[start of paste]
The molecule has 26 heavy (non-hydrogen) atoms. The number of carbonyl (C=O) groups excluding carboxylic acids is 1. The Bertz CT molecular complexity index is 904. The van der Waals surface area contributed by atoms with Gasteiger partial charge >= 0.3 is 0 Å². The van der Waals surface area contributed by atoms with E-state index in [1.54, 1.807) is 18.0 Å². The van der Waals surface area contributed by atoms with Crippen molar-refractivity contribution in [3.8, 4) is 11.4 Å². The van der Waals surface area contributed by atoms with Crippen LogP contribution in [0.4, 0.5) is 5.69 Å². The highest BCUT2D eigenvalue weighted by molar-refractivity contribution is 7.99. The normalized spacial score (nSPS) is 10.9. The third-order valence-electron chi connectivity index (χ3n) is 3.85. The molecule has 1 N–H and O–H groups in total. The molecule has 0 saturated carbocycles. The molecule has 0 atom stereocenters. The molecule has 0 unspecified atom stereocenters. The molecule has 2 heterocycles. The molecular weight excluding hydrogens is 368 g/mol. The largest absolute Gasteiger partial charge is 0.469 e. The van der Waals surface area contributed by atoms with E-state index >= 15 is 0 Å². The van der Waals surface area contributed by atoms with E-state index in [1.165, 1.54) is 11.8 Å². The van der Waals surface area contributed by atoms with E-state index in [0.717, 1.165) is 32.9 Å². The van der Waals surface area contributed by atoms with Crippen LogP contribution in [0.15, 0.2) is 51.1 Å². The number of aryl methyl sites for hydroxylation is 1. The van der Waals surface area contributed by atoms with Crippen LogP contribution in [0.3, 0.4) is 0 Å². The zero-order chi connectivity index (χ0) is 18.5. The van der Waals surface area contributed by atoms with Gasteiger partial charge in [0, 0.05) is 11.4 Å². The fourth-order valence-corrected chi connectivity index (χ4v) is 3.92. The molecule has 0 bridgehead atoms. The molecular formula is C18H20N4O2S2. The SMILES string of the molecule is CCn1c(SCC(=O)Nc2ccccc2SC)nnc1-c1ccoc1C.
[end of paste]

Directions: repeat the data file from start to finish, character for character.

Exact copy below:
The molecule has 26 heavy (non-hydrogen) atoms. The number of carbonyl (C=O) groups excluding carboxylic acids is 1. The Bertz CT molecular complexity index is 904. The van der Waals surface area contributed by atoms with Gasteiger partial charge >= 0.3 is 0 Å². The van der Waals surface area contributed by atoms with E-state index in [1.54, 1.807) is 18.0 Å². The van der Waals surface area contributed by atoms with Crippen molar-refractivity contribution in [3.8, 4) is 11.4 Å². The van der Waals surface area contributed by atoms with Crippen LogP contribution in [0.4, 0.5) is 5.69 Å². The highest BCUT2D eigenvalue weighted by molar-refractivity contribution is 7.99. The normalized spacial score (nSPS) is 10.9. The third-order valence-electron chi connectivity index (χ3n) is 3.85. The molecule has 1 N–H and O–H groups in total. The molecule has 0 saturated carbocycles. The molecule has 0 atom stereocenters. The molecule has 0 unspecified atom stereocenters. The molecule has 2 heterocycles. The molecular weight excluding hydrogens is 368 g/mol. The largest absolute Gasteiger partial charge is 0.469 e. The van der Waals surface area contributed by atoms with E-state index >= 15 is 0 Å². The van der Waals surface area contributed by atoms with E-state index in [1.165, 1.54) is 11.8 Å². The van der Waals surface area contributed by atoms with E-state index in [0.717, 1.165) is 32.9 Å². The van der Waals surface area contributed by atoms with Crippen LogP contribution in [0.15, 0.2) is 51.1 Å². The number of aryl methyl sites for hydroxylation is 1. The van der Waals surface area contributed by atoms with Crippen LogP contribution in [0.3, 0.4) is 0 Å². The zero-order chi connectivity index (χ0) is 18.5. The van der Waals surface area contributed by atoms with Gasteiger partial charge in [0, 0.05) is 11.4 Å². The fourth-order valence-corrected chi connectivity index (χ4v) is 3.92. The molecule has 0 bridgehead atoms. The molecular formula is C18H20N4O2S2. The SMILES string of the molecule is CCn1c(SCC(=O)Nc2ccccc2SC)nnc1-c1ccoc1C.